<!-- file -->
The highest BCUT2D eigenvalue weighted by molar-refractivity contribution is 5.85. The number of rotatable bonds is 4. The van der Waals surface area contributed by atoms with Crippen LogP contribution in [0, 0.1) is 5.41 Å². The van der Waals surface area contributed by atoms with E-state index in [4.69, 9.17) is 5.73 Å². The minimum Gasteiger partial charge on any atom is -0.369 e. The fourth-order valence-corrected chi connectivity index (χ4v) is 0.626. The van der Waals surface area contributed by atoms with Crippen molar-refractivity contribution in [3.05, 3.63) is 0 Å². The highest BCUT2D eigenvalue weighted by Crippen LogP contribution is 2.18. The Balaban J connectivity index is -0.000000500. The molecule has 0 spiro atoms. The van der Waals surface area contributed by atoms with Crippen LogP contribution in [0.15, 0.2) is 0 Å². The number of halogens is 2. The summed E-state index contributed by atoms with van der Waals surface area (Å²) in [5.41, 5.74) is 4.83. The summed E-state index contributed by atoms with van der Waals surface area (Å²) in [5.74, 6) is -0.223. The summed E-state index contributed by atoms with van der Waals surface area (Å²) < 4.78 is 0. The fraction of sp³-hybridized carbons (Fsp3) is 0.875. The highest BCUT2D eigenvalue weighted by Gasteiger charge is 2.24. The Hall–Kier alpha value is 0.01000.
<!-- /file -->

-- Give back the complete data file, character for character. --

The highest BCUT2D eigenvalue weighted by molar-refractivity contribution is 5.85. The number of rotatable bonds is 4. The van der Waals surface area contributed by atoms with Crippen LogP contribution in [0, 0.1) is 5.41 Å². The van der Waals surface area contributed by atoms with E-state index in [4.69, 9.17) is 5.73 Å². The minimum Gasteiger partial charge on any atom is -0.369 e. The fourth-order valence-corrected chi connectivity index (χ4v) is 0.626. The van der Waals surface area contributed by atoms with Crippen molar-refractivity contribution in [3.05, 3.63) is 0 Å². The highest BCUT2D eigenvalue weighted by Crippen LogP contribution is 2.18. The Balaban J connectivity index is -0.000000500. The molecule has 0 spiro atoms. The van der Waals surface area contributed by atoms with Crippen LogP contribution in [0.15, 0.2) is 0 Å². The number of halogens is 2. The summed E-state index contributed by atoms with van der Waals surface area (Å²) in [5.41, 5.74) is 4.83. The summed E-state index contributed by atoms with van der Waals surface area (Å²) in [5.74, 6) is -0.223. The summed E-state index contributed by atoms with van der Waals surface area (Å²) < 4.78 is 0. The fraction of sp³-hybridized carbons (Fsp3) is 0.875. The highest BCUT2D eigenvalue weighted by Gasteiger charge is 2.24. The Hall–Kier alpha value is 0.01000.